Corruption, view Fancy Fountains, clinic Car Fees and The Question, Who is a Goan?
‘Watch’ the rhetoric
If someone suspects you of stealing a watch which usually lies in a certain room, and you haven’t stolen the watch, but your immediate response is not: ‘I didn’t steal the watch’; instead it’s something like: ‘I wasn’t in that room’ – it doesn’t inspire confidence in your innocence. This should be instructive to those suspected of pretty much any misdemeanor. For example, bribe-taking. In the newspapers we often read about suspects saying things like: ‘I didn’t see the file’ or ‘I didn’t sign the file’. ‘I didn’t take any money’ seems somewhat more rare. Or am I mistaken?
Bardezites (Bardezans?) have recently seen a spurt of rather curious ‘infrastructure’ projects in their taluka. For example the widening of some stretches of road, usually not very long, accompanied by that rare phenomenon – the provision of pavements. Some of these pavements even have benches, on some of which one can sit, if the slats haven’t already been broken.
So far so good (well, kind-of), but then there is the Saligao fountain. Placed bang in the middle of one such widened road – the CHOGM Road – this delightful addition to our viewing pleasure is illuminated by blue lights and hasn’t been functioning every time I have passed it (though I am assured it is capable of doing the fountain thing). Nevertheless, immediate thoughts that come to mind are how much money was spent on this structure and couldn’t it have been rather more productively used on more pressing needs – such as the filling of potholes on the CHOGM road before you reach the fountain? Or indeed soon after you have passed it.
A nice little earner
A number of friends have complained to me that they have been told by Goan car dealers that they would have to pay an ‘unofficial facilitation fee’ if they want to get their new car registered in the state. Specifically, the dealers told them that unless they have either a Voter ID card or a passport with a Goan address on it, this fee – ranging from Rs 4,000 to Rs 5,000 per car to be registered- will have to be paid. Once paid, other forms of ‘address proof’ will become acceptable.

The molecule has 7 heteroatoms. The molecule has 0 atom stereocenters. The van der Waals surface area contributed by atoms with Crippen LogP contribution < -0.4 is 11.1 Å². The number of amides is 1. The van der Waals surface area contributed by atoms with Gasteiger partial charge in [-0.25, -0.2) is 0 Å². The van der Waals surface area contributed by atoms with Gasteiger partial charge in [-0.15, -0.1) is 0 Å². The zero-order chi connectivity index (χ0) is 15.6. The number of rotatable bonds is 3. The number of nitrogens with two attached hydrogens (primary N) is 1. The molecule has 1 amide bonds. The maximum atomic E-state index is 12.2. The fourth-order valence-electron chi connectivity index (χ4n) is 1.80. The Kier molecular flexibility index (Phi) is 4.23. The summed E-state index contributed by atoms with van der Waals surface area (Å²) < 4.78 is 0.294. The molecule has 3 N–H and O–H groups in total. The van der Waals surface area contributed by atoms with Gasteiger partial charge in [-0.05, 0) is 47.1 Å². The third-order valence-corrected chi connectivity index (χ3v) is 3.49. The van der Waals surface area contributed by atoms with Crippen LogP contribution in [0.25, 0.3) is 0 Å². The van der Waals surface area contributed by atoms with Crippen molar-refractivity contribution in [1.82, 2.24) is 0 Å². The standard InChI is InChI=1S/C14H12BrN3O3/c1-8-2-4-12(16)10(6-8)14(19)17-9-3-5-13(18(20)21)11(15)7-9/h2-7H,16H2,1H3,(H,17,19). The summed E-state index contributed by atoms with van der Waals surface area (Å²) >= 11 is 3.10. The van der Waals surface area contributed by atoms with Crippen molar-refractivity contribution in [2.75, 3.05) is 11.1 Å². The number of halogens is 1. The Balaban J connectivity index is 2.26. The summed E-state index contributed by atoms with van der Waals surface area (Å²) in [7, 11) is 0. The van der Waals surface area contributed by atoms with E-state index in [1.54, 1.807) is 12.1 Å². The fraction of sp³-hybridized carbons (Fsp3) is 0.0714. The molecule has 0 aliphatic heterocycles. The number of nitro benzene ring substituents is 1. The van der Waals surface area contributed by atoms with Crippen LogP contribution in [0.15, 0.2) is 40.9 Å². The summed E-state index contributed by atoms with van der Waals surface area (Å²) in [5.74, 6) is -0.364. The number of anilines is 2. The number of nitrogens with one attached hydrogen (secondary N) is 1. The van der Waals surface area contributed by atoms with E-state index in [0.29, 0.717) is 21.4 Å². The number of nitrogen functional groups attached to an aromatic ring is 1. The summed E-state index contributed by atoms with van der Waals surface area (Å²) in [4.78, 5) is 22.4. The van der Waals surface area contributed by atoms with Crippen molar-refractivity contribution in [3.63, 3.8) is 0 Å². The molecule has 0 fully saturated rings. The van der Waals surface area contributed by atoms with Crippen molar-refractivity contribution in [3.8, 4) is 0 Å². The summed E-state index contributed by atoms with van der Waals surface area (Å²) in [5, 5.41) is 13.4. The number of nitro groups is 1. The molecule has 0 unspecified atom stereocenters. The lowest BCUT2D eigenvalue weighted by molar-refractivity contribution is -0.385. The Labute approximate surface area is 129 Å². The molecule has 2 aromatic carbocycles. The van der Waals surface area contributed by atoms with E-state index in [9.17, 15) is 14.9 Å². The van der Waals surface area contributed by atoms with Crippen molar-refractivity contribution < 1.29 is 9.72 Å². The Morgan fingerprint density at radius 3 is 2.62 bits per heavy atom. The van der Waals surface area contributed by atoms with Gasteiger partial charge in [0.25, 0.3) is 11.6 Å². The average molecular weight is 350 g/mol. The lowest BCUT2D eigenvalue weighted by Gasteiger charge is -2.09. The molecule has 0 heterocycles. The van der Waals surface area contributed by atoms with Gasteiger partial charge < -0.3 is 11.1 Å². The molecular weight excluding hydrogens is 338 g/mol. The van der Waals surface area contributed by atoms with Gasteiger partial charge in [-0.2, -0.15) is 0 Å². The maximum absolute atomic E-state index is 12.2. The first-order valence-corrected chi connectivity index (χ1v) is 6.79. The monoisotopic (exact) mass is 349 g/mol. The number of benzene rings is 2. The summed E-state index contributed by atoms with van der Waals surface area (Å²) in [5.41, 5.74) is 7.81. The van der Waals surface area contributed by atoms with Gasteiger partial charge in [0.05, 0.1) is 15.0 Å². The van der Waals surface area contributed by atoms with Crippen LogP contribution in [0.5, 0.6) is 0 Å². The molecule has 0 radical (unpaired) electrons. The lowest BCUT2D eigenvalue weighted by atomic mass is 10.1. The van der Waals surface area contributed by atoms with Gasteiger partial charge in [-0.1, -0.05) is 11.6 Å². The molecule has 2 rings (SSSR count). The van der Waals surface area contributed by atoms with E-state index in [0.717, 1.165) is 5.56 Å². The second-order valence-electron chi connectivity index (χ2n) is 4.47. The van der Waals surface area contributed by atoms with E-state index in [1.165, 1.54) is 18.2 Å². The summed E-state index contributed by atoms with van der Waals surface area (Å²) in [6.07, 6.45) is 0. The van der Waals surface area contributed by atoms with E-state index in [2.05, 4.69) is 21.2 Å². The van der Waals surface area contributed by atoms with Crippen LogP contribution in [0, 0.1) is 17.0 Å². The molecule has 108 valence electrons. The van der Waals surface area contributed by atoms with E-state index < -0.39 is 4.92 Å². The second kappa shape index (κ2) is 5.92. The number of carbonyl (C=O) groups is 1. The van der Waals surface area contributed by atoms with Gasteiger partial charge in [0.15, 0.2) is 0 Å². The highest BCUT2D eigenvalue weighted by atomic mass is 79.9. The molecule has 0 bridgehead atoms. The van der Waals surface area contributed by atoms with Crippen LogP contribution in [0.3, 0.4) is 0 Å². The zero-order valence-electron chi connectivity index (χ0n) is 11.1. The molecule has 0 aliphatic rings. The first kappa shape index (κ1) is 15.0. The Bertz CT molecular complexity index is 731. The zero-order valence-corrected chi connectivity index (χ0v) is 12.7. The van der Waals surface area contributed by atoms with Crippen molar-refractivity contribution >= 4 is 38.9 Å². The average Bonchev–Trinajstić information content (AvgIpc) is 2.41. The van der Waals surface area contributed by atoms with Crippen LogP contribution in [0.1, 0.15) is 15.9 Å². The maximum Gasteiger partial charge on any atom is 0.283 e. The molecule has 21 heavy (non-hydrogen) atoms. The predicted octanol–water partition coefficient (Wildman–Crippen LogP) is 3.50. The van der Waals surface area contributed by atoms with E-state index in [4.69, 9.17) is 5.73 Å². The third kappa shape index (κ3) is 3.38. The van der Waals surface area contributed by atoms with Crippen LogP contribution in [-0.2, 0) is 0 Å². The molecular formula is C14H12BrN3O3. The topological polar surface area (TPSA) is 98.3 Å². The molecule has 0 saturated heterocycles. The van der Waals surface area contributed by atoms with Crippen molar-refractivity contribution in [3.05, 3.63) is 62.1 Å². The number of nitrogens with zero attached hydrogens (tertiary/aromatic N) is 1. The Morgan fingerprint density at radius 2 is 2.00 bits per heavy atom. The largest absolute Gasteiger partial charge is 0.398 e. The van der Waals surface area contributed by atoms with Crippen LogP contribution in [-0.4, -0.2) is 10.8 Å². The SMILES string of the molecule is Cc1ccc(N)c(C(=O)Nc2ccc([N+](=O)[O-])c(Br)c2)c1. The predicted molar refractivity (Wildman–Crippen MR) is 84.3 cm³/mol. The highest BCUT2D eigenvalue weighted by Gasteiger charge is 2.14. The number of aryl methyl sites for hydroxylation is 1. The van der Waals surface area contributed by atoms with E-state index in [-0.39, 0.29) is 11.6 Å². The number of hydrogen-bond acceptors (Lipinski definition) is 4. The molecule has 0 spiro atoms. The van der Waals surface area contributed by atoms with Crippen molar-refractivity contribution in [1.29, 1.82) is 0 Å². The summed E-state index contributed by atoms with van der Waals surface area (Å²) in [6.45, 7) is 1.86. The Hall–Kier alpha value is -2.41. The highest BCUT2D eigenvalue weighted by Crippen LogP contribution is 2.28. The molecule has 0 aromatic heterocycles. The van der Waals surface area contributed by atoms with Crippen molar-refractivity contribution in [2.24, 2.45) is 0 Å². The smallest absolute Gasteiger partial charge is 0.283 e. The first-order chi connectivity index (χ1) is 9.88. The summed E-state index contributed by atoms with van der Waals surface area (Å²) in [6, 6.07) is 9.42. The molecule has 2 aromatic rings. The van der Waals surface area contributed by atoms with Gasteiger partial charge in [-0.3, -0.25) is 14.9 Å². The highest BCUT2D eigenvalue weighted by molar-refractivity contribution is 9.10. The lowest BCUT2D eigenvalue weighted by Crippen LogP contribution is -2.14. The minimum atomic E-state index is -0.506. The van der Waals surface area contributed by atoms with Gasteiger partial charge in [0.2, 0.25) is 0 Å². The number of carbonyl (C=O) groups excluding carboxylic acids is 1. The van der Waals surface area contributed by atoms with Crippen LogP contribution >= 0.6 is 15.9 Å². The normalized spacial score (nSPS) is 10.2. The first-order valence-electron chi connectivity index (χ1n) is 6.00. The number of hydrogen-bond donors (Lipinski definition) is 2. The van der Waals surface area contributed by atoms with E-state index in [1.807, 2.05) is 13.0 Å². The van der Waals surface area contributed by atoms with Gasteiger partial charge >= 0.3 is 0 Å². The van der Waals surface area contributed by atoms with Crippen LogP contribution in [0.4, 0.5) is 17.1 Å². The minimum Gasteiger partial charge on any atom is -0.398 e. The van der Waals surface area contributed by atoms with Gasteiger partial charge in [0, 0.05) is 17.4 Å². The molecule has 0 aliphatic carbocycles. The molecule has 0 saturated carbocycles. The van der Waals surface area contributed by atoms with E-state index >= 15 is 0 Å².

I decided to investigate myself and found it to be true. Every one of 4 separate car company dealers I asked confirmed this arrangement. No mention of any such fee is made on the website of the Goa Transport Department (other fees are listed). Nor indeed does the site list documents that would be acceptable as address proof for registering a vehicle in the state. I visited 2 RTO offices. No lists were available there either.
Finally I decided to check with the Director of Transport. He said that whilst a Voter ID card or passport with a Goan address were ‘primary’ forms of address proof, various ‘secondary’ forms of proof were also acceptable. These include Aadhaar cards, bank passbooks, electricity bills, water bills or rental agreements. He also said that if secondary proof is shown, more than one form of proof should be provided and the applicant may also be required to sign an affidavit. However, no additional fee is payable.
So now I know where things stand. In the meanwhile it would appear that innocent car buyers who are not in the know may be parting with large sums of cash and someone is getting a lot wealthier. A back of the envelope calculation suggests that across the state this could add up to some tens of crores a year. Whatever it may be, it’s not a small number.
Who is a Goan?
Newspapers last week reported that the state’s Industries Minister ‘reiterated that the government will henceforth ensure that jobs are given to Goan youth in industries’. In Goa one regularly hears pronouncements of this nature.
Which begs the question: Who exactly is a Goan? Does someone who has been living abroad for the last X years but was born in Goa qualify as a Goan? Can someone who has lived in Goa for the last Y years and elsewhere for Z years but was not born in Goa, qualify as a Goan if Y > Z? Shouldn’t Y and Z be taken from ‘adult life’? Or is that unfair?
Perhaps the best way to sort it out is to check who has a passport or Voter ID card with a Goan address.